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  • Writer's pictureDoctors for Choice

The new abortion law considers Malta's doctors to be either incompetent or criminal

Updated: Jul 1, 2023

There are many things wrong with Malta's new abortion law, but perhaps the clause that raises most questions and eyebrows is the one that requires three doctors on the specialist register to approve an abortion when a woman's health is at grave risk that can lead to death. This ad-hoc group of three specialists is described in the law as a "medical team," even though it does not reflect a real-world medical team in a hospital, which usually is one consultant together with speciality trainees, house officers, and sometimes also medical students. Only the consultant would be on the specialist register, unless there is also a resident specialist within the team.

It seems any doctor seeking to avail themselves of this new law to save a woman in grave danger will have to phone up two (or three if they are not on the specialist register) colleagues to discuss the case and get them to approve the treatment. Whoever came up with this arrangement must have a deep distrust of doctors. Here's why:

This new law assumes an individual doctor is incapable of making clinical decisions

By requiring three doctors to make a clinical decision, the law is signalling that it considers individual doctors to be incapable of making correct decisions, even in relatively straightforward cases. Any doctor on the specialist register for obstetrics and gynaecology should be fully capable of deciding whether a woman's health is at grave risk that can lead to death, and to carry out a termination of pregnancy if the woman consents. A doctor on the specialist register would have completed foundation training and then several years of specialist training. Their competence would have been formally assessed throughout their training, even in formal settings such as college membership exams. There is no reason for the law to doubt the competence of any specialist.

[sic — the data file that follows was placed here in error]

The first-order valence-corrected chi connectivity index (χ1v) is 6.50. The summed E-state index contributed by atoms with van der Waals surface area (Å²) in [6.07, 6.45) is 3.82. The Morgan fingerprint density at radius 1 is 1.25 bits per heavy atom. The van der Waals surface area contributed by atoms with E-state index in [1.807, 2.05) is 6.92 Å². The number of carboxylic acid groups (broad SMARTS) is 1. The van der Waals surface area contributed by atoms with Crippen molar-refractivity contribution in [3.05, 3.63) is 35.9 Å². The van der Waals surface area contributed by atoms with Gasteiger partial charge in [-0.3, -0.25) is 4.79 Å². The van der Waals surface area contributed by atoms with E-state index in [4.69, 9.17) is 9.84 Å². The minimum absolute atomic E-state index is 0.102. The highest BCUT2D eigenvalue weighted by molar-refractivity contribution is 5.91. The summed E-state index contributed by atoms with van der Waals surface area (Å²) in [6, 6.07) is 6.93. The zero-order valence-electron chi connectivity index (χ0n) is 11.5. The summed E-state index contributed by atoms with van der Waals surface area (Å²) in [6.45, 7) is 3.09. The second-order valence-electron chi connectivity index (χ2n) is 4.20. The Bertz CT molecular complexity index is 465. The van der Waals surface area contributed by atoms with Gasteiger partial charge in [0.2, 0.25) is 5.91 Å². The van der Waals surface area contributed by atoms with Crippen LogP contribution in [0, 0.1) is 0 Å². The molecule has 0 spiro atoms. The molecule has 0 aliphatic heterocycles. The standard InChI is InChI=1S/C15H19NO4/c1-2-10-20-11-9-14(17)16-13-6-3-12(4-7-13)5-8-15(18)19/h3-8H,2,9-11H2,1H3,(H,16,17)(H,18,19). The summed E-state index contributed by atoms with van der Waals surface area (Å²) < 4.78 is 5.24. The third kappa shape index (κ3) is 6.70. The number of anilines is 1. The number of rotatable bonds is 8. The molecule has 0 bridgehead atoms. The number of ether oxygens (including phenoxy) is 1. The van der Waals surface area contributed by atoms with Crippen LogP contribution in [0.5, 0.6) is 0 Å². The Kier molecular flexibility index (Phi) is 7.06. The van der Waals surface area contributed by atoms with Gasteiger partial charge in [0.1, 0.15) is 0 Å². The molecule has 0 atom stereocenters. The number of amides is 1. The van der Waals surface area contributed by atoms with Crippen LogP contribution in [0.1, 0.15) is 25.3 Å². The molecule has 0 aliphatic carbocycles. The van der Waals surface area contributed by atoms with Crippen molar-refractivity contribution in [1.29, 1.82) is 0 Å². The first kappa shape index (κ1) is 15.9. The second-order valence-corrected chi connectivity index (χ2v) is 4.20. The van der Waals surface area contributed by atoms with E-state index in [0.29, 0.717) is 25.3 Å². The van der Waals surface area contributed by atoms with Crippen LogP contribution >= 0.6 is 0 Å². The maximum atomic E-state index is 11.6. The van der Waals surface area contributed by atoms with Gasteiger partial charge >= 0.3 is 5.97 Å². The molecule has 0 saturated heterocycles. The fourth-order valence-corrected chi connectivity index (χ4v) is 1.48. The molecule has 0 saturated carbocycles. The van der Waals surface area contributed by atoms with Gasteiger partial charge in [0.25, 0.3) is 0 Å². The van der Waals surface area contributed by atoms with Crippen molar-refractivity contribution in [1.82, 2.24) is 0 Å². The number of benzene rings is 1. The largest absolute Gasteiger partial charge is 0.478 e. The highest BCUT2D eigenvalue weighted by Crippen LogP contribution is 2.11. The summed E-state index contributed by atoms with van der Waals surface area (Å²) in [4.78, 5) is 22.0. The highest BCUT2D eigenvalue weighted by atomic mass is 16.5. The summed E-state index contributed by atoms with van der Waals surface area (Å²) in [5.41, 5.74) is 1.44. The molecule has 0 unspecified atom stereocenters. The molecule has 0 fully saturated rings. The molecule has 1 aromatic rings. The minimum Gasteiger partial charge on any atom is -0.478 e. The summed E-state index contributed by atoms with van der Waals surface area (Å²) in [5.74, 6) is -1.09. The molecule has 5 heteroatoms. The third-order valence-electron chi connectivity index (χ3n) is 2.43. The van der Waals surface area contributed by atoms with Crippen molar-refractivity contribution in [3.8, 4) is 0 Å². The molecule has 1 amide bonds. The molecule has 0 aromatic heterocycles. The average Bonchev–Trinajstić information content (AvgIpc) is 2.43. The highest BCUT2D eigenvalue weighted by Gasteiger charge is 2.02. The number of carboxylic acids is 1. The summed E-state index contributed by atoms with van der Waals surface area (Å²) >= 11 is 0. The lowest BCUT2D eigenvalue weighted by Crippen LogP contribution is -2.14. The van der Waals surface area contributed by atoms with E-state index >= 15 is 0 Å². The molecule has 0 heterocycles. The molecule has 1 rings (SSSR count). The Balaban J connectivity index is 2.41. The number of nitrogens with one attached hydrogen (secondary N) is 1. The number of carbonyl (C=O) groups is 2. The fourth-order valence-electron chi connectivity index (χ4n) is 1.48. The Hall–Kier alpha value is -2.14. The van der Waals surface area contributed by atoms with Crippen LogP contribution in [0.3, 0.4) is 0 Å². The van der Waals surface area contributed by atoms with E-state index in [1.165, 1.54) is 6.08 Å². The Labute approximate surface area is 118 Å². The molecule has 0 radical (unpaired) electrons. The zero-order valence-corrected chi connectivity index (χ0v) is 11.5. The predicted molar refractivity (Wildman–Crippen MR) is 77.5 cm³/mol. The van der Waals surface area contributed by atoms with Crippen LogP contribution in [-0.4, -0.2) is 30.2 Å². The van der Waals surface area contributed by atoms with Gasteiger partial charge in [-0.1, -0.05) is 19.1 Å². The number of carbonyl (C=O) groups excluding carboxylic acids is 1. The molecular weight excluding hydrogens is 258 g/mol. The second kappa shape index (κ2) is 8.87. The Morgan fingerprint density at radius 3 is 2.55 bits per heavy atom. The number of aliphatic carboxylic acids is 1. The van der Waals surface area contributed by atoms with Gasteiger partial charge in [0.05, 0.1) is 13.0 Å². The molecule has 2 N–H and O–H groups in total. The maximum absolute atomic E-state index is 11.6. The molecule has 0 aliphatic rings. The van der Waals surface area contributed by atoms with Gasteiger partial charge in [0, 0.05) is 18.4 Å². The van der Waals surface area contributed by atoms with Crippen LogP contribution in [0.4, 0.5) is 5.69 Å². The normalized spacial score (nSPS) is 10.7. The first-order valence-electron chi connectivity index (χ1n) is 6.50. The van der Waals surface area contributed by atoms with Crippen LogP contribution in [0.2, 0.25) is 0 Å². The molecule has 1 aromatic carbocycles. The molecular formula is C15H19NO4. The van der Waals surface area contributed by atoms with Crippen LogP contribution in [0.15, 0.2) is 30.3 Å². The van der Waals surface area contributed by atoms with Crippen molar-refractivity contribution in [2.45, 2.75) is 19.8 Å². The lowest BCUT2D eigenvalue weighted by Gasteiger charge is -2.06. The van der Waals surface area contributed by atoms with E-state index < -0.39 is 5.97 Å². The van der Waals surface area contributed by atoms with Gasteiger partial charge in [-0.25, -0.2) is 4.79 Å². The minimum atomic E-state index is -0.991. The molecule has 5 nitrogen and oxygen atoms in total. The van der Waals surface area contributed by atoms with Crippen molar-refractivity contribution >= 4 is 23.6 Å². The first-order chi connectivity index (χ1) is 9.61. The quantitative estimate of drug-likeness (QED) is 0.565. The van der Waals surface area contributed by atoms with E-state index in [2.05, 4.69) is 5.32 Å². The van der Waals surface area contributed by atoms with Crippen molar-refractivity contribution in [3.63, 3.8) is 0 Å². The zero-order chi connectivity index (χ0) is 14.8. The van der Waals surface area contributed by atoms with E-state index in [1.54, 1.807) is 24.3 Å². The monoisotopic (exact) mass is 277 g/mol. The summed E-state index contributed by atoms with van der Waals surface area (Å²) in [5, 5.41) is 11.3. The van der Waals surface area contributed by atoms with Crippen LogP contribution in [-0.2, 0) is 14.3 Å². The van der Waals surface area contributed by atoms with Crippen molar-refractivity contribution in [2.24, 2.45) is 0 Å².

The law also excludes any doctor who is not on the specialist register from the decision-making process. This is also wrong, because specialist trainees especially those in the last years of their training should be have the opportunity to make independent decisions, or make decisions with minimal supervision.

This new law questions doctors' integrity

In defending this new law, government politicians stated that the main reason behind the new wording of the law was to "prevent abuse." Since we are dealing with criminal law, any doctor who "abuses" such a law is breaking criminal law and is therefore criminal.

By preventing doctors from making decisions independently about termination of pregnancy except in the most extreme of cases, there is an assumption in the law that this is a safeguard to prevent doctors from acting criminally. It implies that whoever drafted this law does not trust doctors to follow the law, and almost assumes they will act criminally if given the chance.

In reality, the requirement to have three doctors approve a termination of pregnancy will not "prevent abuse." Abuse was never going to happen anyway, because women who abort a pregnancy for non-medical reasons will simply order abortion medication online, while those with complications but are stable enough to travel will seek a termination abroad. This law was meant to protect those unfortunate women with serious complications who end up in hospital. Now, thanks to the mistust of doctors by whoever drafted this law, women in grave situations will have to wait for their caring doctor to go through the clinically unnecessary process of having their colleagues rubber-stamp their decision. This will only delay essential care, and will eventually lead to someone losing their life.


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